Learning the Celtic Strum

I have several students that are in various stages of learning how to play the so-called Celtic Strum.  If you’ve been around modern worship music at all in the last 20 years, you’ve heard this strumming pattern in hundreds of songs.  I’ve heard it called all kinds of things – the worship groove or energy groove – or even “that strummy thing.”

I was first introduced to the celtic strum via Paul Baloche’s original recording of Open The Eyes Of My Heart (Worship Leader’s Song Discovery Issue No. 5).  After that, it seemed like it was in every worship song – there have been countless others: Trading My Sorrows, Sweetly Broken to name a couple more songs that use this strum.

The Celtic Strum is a must-have for the strumming tool box for every guitarist.  Here’s how I break it down for the student:

The pattern is 2 measures long.  Starting with a down-strum, you’re strumming hand will move in a steady down-up motion for the entire pattern.  Every down-strum is an 8th note and every up-strum is an 8th note.  Here’s a PDF of the pattern in rhythmic notation:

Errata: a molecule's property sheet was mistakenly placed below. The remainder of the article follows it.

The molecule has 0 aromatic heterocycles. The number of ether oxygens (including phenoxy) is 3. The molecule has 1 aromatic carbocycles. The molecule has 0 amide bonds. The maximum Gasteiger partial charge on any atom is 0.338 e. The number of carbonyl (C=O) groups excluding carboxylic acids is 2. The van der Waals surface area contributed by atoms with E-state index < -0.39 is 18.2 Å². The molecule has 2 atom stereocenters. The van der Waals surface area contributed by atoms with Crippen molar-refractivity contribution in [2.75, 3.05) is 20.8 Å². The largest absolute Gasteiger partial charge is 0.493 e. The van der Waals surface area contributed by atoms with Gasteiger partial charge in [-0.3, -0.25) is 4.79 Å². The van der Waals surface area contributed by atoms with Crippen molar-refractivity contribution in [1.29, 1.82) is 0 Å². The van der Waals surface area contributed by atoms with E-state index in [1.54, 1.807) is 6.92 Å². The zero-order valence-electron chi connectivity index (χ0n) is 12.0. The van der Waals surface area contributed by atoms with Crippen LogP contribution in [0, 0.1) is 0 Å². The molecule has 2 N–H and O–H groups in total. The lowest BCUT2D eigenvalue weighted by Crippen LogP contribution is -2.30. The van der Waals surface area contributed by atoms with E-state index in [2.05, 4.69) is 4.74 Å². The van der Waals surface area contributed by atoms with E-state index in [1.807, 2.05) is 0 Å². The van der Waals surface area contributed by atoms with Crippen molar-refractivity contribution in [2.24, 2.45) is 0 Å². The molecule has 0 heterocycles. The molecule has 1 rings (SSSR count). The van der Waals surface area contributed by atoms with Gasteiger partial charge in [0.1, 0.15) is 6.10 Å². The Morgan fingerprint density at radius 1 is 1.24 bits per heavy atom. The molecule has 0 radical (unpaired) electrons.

Celtic Strum

The arrows show the direction of your strumming hand movement.  The numbers under the notes show you how to count out the rhythm.  Notice there are 4 groups of 3 and 2 groups of 2.  Counting this way will help you focus on the accents which will always fall on 1.  The key to the groove is getting those accents louder than everything else.

Get your strumming hand moving in that steady down-up motion while simultaneously counting out loud (making “one” louder than everything else): “One-two-three, one-two-three, one-two-three, one-two-three, one-two, one-two.”  Start out slow and as you gain confidence, speed things up.  You’ll notice that your strumming hand will be moving in the opposite direction for the first 4 accents or ones and then down for the next two accents.  When you get to the end, loop it around again and again.  One of my students used my phone to make a simple video demo of the accents this morning:

I’ll add more to this post in the future.  Click like to let me know if you found this helpful.  I welcome your comments below!  Happy strumming!